I quickly decided after I crashed that I wouldn’t sit around all day and consume mindless media. In fact, I developed a goal of improving myself, and the first seemly way to do that was to start reading, so over the past week I have consumed a couple of books. Each one had some interesting tidbits – nuggets of wisdom to glean, and I will do my best to share them here. Without further ado, here is a list of books and the lessons I learned:
The Obstacle Is the Way by Ryan Holiday
This book sums itself up in the introduction. Rather than hardships and difficulties as a curse, they are in fact gifts from god to turn you into a stronger and better person. I find this advice to be timely, and an extremely useful frame of thought. Past injuries left me wasting absurd amounts of time thinking about time lost, and how I won’t be as good as I was blah blah. What a pathetic frame of mind. Treating obstacles as gifts does wonders for checking your own negative thoughts, and also the perceptions of others that what happened to you is a ‘bad’ thing. Most importantly, it gets your mind working to all the benefits that can and will come out of it, how you can use it to your advantage. For example. Now that I have a broken ankle, I can use the time to learn german, learn the guitar, and acquire other skills which before I had not the time.
By Carly Simon
A scientific way of looking at what is memorable. It goes into detail, but the main nugget I discovered, is that memory is useful to screen current actions and events as a prediction engine for the future. This basically means that when you do an action, lets say going to the gym and working out, it feels ‘good’ because your mind remembers you working out before, and it having positive effects for you at a later date. It then concludes that since you had a positive result in the past, it is likely that you will have a positive result in the future. An interesting way at looking at things in terms of ‘good’ and ‘bad’.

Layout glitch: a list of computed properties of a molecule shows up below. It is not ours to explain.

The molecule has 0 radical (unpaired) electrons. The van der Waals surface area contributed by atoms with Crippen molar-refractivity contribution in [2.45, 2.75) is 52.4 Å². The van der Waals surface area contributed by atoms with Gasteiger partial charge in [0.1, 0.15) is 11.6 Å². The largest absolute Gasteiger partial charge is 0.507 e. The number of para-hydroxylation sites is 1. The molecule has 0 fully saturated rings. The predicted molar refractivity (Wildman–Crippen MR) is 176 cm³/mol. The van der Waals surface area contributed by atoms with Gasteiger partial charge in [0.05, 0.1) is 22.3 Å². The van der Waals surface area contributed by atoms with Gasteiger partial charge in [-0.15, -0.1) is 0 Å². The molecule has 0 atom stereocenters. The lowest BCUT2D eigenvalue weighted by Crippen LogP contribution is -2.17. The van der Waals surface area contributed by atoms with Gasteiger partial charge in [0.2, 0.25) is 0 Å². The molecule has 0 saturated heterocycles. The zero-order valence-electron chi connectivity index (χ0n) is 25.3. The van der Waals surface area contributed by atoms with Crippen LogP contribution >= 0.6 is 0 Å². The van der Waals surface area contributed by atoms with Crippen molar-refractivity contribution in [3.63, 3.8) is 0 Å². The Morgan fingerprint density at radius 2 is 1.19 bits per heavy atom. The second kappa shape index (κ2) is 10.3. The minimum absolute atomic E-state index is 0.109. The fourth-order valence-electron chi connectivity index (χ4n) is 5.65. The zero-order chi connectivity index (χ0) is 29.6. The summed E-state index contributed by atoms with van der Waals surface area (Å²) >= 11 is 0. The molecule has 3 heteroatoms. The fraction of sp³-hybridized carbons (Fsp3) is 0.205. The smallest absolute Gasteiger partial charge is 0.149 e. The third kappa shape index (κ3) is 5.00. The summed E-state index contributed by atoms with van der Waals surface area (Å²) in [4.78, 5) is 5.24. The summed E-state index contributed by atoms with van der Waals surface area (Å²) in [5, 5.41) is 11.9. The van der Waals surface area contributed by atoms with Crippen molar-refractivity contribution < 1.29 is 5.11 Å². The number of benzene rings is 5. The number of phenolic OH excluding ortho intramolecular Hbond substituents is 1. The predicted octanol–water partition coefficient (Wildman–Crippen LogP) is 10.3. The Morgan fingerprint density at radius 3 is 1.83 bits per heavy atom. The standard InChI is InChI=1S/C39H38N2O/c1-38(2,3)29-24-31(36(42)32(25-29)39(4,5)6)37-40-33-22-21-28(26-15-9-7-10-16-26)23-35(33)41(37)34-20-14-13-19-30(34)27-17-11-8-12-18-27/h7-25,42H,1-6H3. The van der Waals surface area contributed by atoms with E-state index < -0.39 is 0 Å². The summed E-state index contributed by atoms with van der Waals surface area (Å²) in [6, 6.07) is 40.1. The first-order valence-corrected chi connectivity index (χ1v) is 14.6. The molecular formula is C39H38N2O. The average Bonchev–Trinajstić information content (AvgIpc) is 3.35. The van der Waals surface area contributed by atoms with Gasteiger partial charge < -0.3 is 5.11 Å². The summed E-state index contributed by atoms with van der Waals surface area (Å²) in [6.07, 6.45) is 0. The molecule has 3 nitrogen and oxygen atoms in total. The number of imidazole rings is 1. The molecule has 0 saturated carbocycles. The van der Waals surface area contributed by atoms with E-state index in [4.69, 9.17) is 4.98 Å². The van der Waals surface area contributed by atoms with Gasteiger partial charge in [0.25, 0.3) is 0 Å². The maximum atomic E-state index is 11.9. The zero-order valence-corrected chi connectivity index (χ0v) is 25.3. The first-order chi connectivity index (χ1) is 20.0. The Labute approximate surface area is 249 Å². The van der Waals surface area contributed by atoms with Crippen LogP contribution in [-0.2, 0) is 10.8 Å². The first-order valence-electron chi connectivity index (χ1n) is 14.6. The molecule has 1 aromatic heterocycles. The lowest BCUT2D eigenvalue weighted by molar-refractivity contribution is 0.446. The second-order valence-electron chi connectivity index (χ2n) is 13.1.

The Book of Five Rings By Miyamoto Musashi
Musashi was a legendary Japanese swordsman, who engaged in 60 recorded duels, winning all of them. He pioneered the use of using two swords because “when you sacrifice your life, you would want to make fullest use of your available weaponry. It is unnatural not to do so, and to die with a weapon yet undrawn.” Musashi consistently talks about the ‘way’, which is essentially the way of overall strategy, which is of singular focus: to cut the enemy, period. The book is very vague, but he gives guidelines as to how he achieved his knowledge of the way. Interestingly, he places great value on learning the ‘ten skills’, and learning the occupations of others. He had knowledge of woodworking and house construction, and was later employed as a sort of project manager, but all of this he alludes to the ability to cut your enemy. Musashi also constantly stresses the importance of training.
This is a random book I found on kindle unlimited. This author states that hypnosis is actually a form of deep concentration, and when you are watching tv, or playing on your phone you are actually being hypnotized. This makes a lot of sense to me, and before I read that, I observed some sort of strange power that media had to suck me in and make time as I perceive it disappear. On one recent day, I decided to do a media binge, and allowed myself to read any ridiculous media article I wanted. After a number of hours, I noticed an almost inability to think, and I had none of my own thoughts in my head. I just felt this cloudiness, and fog in my mind, which I assume people who are constantly on their phones must always have. It reiterated the value of taking some time, at least an hour, to think your own thoughts and especially to guard against external influence that does not have your best interest in mind. Be careful what you let in.
Stay tuned for more!